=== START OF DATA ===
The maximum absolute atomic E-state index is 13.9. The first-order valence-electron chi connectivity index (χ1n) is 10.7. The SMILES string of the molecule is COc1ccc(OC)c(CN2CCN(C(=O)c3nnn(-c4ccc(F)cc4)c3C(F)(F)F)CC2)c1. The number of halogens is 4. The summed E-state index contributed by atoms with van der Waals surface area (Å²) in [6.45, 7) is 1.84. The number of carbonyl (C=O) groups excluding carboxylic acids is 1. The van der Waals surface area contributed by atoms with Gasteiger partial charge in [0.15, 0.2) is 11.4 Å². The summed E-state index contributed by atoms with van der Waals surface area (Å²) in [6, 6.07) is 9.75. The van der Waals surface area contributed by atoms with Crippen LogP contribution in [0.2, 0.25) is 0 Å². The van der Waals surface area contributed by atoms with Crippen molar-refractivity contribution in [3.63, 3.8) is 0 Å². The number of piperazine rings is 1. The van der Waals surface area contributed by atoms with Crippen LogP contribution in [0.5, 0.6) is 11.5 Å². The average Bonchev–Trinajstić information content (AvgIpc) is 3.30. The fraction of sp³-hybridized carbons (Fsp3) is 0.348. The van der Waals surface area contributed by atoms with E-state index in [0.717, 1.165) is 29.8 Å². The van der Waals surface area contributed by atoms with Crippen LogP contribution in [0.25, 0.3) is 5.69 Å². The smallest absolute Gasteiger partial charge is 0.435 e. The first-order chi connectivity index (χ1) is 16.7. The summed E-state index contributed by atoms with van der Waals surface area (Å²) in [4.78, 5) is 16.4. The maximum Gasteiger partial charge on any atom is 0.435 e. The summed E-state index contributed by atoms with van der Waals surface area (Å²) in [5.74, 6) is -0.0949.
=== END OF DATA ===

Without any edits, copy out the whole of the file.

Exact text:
The maximum absolute atomic E-state index is 13.9. The first-order valence-electron chi connectivity index (χ1n) is 10.7. The SMILES string of the molecule is COc1ccc(OC)c(CN2CCN(C(=O)c3nnn(-c4ccc(F)cc4)c3C(F)(F)F)CC2)c1. The number of halogens is 4. The summed E-state index contributed by atoms with van der Waals surface area (Å²) in [6.45, 7) is 1.84. The number of carbonyl (C=O) groups excluding carboxylic acids is 1. The van der Waals surface area contributed by atoms with Gasteiger partial charge in [0.15, 0.2) is 11.4 Å². The summed E-state index contributed by atoms with van der Waals surface area (Å²) in [6, 6.07) is 9.75. The van der Waals surface area contributed by atoms with Crippen LogP contribution in [0.2, 0.25) is 0 Å². The van der Waals surface area contributed by atoms with Crippen molar-refractivity contribution in [3.63, 3.8) is 0 Å². The number of piperazine rings is 1. The van der Waals surface area contributed by atoms with Crippen LogP contribution in [0.5, 0.6) is 11.5 Å². The average Bonchev–Trinajstić information content (AvgIpc) is 3.30. The fraction of sp³-hybridized carbons (Fsp3) is 0.348. The van der Waals surface area contributed by atoms with E-state index in [0.717, 1.165) is 29.8 Å². The van der Waals surface area contributed by atoms with Crippen LogP contribution in [0.25, 0.3) is 5.69 Å². The smallest absolute Gasteiger partial charge is 0.435 e. The first-order chi connectivity index (χ1) is 16.7. The summed E-state index contributed by atoms with van der Waals surface area (Å²) in [4.78, 5) is 16.4. The maximum Gasteiger partial charge on any atom is 0.435 e. The summed E-state index contributed by atoms with van der Waals surface area (Å²) in [5.74, 6) is -0.0949.